One of the first things that brought the Covid-19 global pandemic close to home – right into my living room in a way – was the short-lived ‘behind closed doors’ football. The novelty of being able to hear players shouting with an audience of empty seats felt surreal. But after the football leagues around the world decided their increasing Covid-19 case numbers warranted early ends to the season, many other sports followed suit.
Before talk of bats and vaccines, the 2020s looked to be shaping up well for women’s sport. A whole lifetime ago, 2019 saw women’s sport thrust wholeheartedly into the limelight from the Football World Cup and the Women’s Ashes series all the way to the Netball World Cup hitting our television screens for the first time ever.
Sportswomen like Lucy Bronze, Meghan Rapinoe and Katarina Johnson-Thompson became household names as nations got behind their athletes with incredible support. The BBC’s ‘Change the Game’ initiative alone garnered 45 million views of women’s sport across television, online platforms and radio throughout 2019.
But with sporting events stopped in their tracks for the foreseeable future, many leagues suspended and training from home having to take centre stage, there is a worry that this pandemic could undo the progress made in women’s sport.
Remarkably quickly, the Colombian football club Independiente Santa Fe introduced indefinite suspension of the women’s team’s contracts, but the men remain club employees. Being without employment in the current situation isn’t easy, but now careers in the long term could be at stake. Many female athletes work several jobs normally as their sporting wage alone is not sustainable, and making further cuts increases the likelihood of dropping numbers of women in sport altogether. Although Santa Fe remain the only club so far to set up their agenda so boldly, the fear that women’s sport could be disproportionately hit by the pandemic is real.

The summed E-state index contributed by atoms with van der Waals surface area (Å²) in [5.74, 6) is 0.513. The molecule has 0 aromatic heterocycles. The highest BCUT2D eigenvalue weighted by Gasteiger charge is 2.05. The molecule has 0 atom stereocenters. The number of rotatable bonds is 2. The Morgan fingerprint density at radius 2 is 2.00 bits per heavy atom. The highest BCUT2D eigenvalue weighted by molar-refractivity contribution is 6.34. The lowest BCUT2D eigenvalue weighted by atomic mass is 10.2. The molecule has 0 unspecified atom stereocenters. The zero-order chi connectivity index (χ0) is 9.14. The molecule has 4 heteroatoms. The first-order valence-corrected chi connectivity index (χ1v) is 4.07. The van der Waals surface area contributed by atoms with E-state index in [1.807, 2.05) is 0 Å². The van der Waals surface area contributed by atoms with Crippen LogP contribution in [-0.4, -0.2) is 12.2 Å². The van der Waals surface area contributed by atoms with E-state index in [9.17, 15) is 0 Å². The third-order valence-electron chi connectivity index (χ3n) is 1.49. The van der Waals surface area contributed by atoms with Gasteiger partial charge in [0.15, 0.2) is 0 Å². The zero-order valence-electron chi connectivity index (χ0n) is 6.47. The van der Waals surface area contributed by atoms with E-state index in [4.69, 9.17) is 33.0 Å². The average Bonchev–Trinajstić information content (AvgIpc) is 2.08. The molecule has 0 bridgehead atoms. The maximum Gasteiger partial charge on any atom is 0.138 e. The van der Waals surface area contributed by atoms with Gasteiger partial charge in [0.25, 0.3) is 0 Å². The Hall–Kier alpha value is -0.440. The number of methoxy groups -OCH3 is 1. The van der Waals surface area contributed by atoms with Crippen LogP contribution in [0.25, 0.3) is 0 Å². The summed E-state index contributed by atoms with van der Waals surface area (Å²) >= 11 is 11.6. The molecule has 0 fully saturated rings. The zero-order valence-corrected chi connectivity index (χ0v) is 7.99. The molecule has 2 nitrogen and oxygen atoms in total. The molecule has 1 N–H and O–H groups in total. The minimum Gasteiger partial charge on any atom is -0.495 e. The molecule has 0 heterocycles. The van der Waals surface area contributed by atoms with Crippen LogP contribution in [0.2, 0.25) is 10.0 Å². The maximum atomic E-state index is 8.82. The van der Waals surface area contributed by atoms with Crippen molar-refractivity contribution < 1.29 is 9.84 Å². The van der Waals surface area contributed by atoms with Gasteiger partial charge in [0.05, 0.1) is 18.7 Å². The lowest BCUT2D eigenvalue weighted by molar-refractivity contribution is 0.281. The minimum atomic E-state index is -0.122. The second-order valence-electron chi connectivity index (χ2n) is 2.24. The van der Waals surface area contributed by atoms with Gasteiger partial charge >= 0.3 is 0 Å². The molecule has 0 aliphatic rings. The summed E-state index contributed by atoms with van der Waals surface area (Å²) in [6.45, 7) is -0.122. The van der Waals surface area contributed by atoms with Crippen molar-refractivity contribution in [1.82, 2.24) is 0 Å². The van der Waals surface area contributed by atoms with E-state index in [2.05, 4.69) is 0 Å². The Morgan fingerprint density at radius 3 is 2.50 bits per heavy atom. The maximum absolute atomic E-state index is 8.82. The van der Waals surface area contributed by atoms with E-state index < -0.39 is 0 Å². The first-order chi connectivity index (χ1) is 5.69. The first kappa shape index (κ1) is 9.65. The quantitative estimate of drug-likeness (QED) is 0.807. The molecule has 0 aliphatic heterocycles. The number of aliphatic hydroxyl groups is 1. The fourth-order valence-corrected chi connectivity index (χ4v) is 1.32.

Having expanded from four teams in 2017 to 10 this season, the Betfred Women’s Super League, alongside all England rugby league activity, has been suspended indefinitely. Gaining official Betfred sponsorship was a huge step for the league, with the women’s game having over 200,000 viewers on the Rugby Football League’s streaming platform in 2019. But with it being less established and with lower paid salaries than the men’s league, there are fears of huge damage undoing recent successes in the field.
Cuts to cricket, tennis, cycling and golf due to cancelled tournaments and media exposure that propel athletes to the forefront could have knock-on effects on women’s sports that are comparatively underfunded against men’s. According to the England and Wales Cricket Board, there could be losses of up to £380 million this summer, alongside the possibility of no professional women’s cricket at all. That’s not to say cricket will be cancelled, as the men’s game may be prioritised in an attempt to quell losses due to the difference in money generated from men’s and women’s games. If other sports take this route in the following months or year, women’s sport could take a dramatic hit.
The delaying of huge international events like the Tokyo Olympics until 2021 won’t just affect the training plans of athletes but could also affect their income. Athletes who rely on the exposure and opportunities for sponsorship deals, including runners, track athletes and swimmers, may face financial struggles additional to those of figuring out how to train for swimming in their front room.
For women’s sports to make it through the pandemic they might have to rely on help from men’s clubs or other sources. Funding already comes from bodies including universities and some men’s rugby clubs for many Superleague netball teams, who will suffer if cuts come into effect.
As of yet the sporting calendar is looking ambiguous, with even the rescheduling of races and marathons for the autumn looking a little too optimistic — the Berlin marathon has already been axed having been initially pushed back to September. No one knows what will happen to next season, or to next year’s scheduled events from the Olympics to the Women’s Rugby Union World Cup, but there is a glimpse of hope that high-profile events in the years ahead can help both men’s and women’s sport get back on its feet.
Although 2020 has brought surprises no one expected, perhaps looking slightly into the distance to 2022, with the Women’s European Football Championships and the Commonwealth Games scheduled for Birmingham, can bring a revitalising leap so that all the momentum gained in the past decade is not swept under the rug for women’s sports.
Image: James Boyes via Flickr